He gave an overview of several ongoing biomonitoring efforts, including the National Health and Nutrition Examination Survey (NHANES), which is a snapshot study repeated several times since the 1970s and then every two years since 1999. The Fourth National Exposure Report is due out by the end of this year. CDC also does targeted biomonitoring surveys in partnership with states, other federal agencies, academic institutions, and international organizations. One important collaboration is the National Children's Study, which is "designed to follow 100,000 children from conception to ae 21.
They key point of Dr. Sampson's testimony is that biomonitoring data by the CDC and other organizations can be an important tool in prioritizing chemicals for further review. Several studies have already shown that hundreds of chemicals are routinely found in the blood (including cord blood), breast milk, and urine, and that these findings can help identify those chemicals of greatest concern for review. He also notes that past biomonitoring has helped regulators "monitor the effectiveness of interventions designed to reduce exposures," as was demonstrated by tracking lead concentrations in blood as lead-based gasoline additives were phased out.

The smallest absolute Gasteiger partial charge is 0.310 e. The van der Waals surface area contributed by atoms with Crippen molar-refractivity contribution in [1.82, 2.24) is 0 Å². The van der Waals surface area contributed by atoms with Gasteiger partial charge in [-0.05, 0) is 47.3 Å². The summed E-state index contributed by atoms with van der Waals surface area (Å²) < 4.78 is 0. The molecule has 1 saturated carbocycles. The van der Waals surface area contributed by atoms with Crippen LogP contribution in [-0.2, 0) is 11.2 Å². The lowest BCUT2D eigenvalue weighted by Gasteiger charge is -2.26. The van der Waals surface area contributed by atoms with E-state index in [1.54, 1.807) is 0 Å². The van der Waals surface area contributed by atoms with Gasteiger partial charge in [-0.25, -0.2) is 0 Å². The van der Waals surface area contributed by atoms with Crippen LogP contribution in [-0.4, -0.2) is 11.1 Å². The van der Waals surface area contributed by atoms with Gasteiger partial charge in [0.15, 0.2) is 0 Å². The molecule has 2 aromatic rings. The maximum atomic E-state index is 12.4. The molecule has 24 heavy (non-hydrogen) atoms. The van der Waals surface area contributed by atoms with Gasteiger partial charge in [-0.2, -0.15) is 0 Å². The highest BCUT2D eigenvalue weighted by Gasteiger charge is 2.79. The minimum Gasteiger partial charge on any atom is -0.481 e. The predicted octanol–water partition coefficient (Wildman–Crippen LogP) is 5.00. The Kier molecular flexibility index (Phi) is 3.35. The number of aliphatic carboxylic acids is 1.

It should be noted that the Kid Safe Chemical Act of 2008, some version of which is expected to be reintroduced in this session of Congress, included a greater emphasis on biomonitoring. Whether it is in the new version remains to be seen as California's attempt to institute a biomonitoring program have been stymied by the economic downturn.